Used Car Pricing: How Do You Know if the Price Is Fair?
A lot of thought goes into the process of buying a used car. Of course, there's reading reviews and taking a test drive. There's securing financing, assessing the vehicle's condition and finding a car with the lowest possible odometer reading. But the most important part of buying a pre-owned vehicle is, of course, making sure the price is fair. If you're not sure how to do that, we've provided a few tips to make sure you don't pay too much.
Kelley Blue Book
Kelley Blue Book isn't just a book -- it's now an easy-to-use website that helps you determine exactly what to pay for the car you're interested in buying. Simply go to Kelley Blue Book's website, KBB.com, click "What should I pay for a used car?" and follow the site's prompts. You'll discover a value based on real-life market data, auction data and similar cars for sale. You can even find out a detailed number based on options and extras, as Kelley Blue Book allows you to select what features are included on the car you're considering.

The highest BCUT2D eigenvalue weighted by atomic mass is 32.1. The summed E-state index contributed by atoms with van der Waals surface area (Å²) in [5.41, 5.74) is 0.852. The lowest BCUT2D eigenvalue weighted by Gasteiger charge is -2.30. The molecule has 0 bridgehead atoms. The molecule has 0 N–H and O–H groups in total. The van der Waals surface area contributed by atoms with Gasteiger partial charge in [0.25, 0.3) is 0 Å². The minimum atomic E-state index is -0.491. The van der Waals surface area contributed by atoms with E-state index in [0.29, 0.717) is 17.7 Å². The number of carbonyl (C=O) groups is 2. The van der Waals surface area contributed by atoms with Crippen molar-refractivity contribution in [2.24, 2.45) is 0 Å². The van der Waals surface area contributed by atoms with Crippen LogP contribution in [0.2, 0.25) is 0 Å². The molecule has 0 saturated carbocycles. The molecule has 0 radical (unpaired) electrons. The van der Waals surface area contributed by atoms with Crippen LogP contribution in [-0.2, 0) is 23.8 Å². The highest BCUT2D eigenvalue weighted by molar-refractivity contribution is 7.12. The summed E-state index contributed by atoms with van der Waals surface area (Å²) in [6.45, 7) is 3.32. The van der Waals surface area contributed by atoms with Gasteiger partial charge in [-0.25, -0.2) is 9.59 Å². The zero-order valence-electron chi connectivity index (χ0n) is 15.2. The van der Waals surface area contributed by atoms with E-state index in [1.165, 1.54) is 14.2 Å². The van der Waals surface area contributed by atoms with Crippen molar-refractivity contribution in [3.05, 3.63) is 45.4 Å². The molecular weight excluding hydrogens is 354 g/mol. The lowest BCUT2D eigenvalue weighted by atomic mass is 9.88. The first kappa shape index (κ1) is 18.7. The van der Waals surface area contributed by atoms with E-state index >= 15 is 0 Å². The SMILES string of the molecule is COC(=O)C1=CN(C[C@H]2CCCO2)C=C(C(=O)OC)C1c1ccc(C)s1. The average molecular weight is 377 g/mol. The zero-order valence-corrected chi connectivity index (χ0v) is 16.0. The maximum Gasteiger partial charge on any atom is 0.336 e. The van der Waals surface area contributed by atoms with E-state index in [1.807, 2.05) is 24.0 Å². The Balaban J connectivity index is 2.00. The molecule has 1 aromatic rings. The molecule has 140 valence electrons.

But Just to Be Sure...
If you're interested in a second opinion once you've checked Kelley Blue Book, one of the best places to go is AutoTrader.com. Not to find more cars to purchase, but to look for similar vehicles for sale across the country. For instance: If you're interested in the only example of a particular car in your market, it may be hard to figure out that vehicle's value. But if you expand your search to the entire country, you may see dozens of other cars, and those will give you a better idea of what to pay for the car you're considering. Think of it in the same terms as searching for comparable homes when you're looking for a house.
One thing we highly recommend before trying to assess the value of a car is figuring out its condition. That's because you'll want to compare listings that are similar, and you'll want to provide KBB.com with the best possible information.
To that end, our advice is to test drive a car, and possibly get a mechanical inspection, before negotiating price. That way, if the car needs a few hundred dollars in repairs or reconditioning, you can subtract that amount from the price you'd be willing to pay.
In the end, many aspects of buying a used car can be difficult, but thanks to Kelley Blue Book and AutoTrader.com listings, finding out what to pay doesn't need to be one of them.